Panama’s great stature as a world-class financial hub is being torn down from the double scandals of the Panama Papers and now the US designating one of its most prominent families as top money launderers for drug cartels.
“This is like a magnitude-10 earthquake for Panama’s economic system and society, but it shouldn’t be a surprise,” said Miguel Antonio Bernal, a professor in constitutional law at the University of Panama.
“The country’s image has been damaged by these scandals,” said Francisco Bustamante, who used to work for the Inter-American Development Bank.
They and other analysts believe that, far from putting the scandals behind it, Panama could see them grow in the weeks and months ahead, subjecting the Central American nation to further international scrutiny and spooking investors.
The US announcement this week declaring members and associates of the Wakeds, a prominent family of Lebanese descent, to be among “the world’s most significant drug money launderers and criminal facilitators” was a bad blow on top of the Panama Papers revelations that emerged a month ago.
The US Treasury Department froze the US assets of Nidal Ahmed Waked Hatum and Abdul Mohamed Waked Fares and those of many of their businesses, which span real estate, luxury shops, hotels, a bank, media and duty-free outlets.
Colombia arrested Waked Hatum on Wednesday and said it would extradite him to the United States, where he faces money laundering and bank fraud charges.
Meanwhile, the Panama Papers revelations about how many of the world’s wealthy shoved assets into offshore entities look set to deepen.
A US-based journalists’ collective that has been poring over the 11.5 million documents plundered from the servers of a secretive Panamanian law firm is to release many of them online on Monday.
And the US government and European countries are stepping up measures against countries seen to be “havens” for tax avoiders and money-launderers.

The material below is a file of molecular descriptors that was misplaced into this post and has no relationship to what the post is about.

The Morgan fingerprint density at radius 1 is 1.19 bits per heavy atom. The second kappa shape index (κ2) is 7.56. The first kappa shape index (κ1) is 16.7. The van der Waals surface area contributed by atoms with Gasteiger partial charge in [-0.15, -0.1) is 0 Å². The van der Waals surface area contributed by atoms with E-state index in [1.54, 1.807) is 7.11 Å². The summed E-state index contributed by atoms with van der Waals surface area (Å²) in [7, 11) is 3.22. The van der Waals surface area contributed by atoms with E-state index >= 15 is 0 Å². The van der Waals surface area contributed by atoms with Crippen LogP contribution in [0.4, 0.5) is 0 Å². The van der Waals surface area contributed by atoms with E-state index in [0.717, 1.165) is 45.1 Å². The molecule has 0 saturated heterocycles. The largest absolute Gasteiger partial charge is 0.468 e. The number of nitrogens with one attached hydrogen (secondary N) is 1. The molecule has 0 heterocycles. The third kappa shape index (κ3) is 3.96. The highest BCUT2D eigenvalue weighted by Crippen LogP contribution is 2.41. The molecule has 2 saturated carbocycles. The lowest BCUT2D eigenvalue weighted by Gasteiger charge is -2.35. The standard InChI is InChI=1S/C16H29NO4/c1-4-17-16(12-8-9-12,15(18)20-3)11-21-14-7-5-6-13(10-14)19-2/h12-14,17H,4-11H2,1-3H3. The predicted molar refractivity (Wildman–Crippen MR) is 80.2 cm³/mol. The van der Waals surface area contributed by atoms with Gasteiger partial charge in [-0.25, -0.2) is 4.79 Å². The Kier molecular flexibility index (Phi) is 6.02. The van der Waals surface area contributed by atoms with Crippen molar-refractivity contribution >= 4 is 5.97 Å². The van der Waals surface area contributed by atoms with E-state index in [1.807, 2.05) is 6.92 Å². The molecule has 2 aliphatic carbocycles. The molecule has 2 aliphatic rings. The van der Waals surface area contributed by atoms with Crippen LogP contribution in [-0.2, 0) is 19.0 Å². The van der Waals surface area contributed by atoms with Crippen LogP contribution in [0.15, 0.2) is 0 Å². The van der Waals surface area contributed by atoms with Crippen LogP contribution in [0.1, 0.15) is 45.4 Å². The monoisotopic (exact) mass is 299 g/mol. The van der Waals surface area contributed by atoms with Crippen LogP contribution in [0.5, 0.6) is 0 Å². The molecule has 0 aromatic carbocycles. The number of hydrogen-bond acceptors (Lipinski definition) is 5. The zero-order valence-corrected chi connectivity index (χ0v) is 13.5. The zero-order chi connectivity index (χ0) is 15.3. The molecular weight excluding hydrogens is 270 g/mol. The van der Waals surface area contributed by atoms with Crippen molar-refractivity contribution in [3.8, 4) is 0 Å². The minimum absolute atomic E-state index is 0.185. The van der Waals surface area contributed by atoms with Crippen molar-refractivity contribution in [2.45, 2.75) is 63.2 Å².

Panama’s authorities have been trying to emphasize that they are committed to “transparency” and stamping out illegal activity.
But there is little doubt that its financial services sector — a nexus of banks and law firms catering to clients around the world — has been hit hard, and will struggle to recover.
As a sign of its seriousness, Panama has created a committee of international experts, headed by Joseph Stiglitz, an American economist who won the Nobel Prize in Economics in 2011, to recommend further reforms to the sector.
In the last couple of years, it has already cracked down on bearer shares and other instruments that helped obscure ownership of companies.
Panamanian President Juan Carlos Varela last month also announced that his government was willing to adopt OECD standards on sharing tax information it had long resisted. But last week he said Panama still needed “a little more time” to comply.
The financial scandals will hang heavy over the country as it finally inaugurates next month a costly and behind-schedule expansion of the lucrative Panama Canal.
Varela has invited 70 heads of state and government to the ceremony, which will see a Chinese superfreighter be the first to navigate through the bigger waterway.
The canal, along with free economic zones, ports, tourism and recognized logistics and banking sectors have underpinned economic growth of more than six percent annually in recent years — one of the highest in the region.
Nevertheless, Panama has found it hard to shake a perception that it is a shady nest of illicit transactions.
“We can’t go on as if we are privateers or pirates of the 18th century,” Bernal said.
The professor agreed that Panama needed to bring in changes to stop money laundering. “But the government can’t do it because most of the people in it have interests in these types of operations,” he said.
Analysts said the scandals could instead provide impetus for officials to ensure new reforms fall in line with international transparency standards.
“This is a golden opportunity for Panama,” Bustamante said.
“No need for it to talk, it just needs to show that the law exists, that it works, and that’s that,” he said.
Annette Planells, head of the Independent Movement for Panama, an association fighting for better citizens’ rights, said: “Panama needs to bear its share of the sacrifice to stop our institutions being used for these illegal activities.”
Still, the experts said Panama’s institutions were relatively weak and often riddled with corruption, and the much-criticized justice system has shown itself unwilling or unable to convict senior officials or top businessmen.
“Panama really needs to adapt to this new global reality, and we can’t isolate ourselves,” Planells said.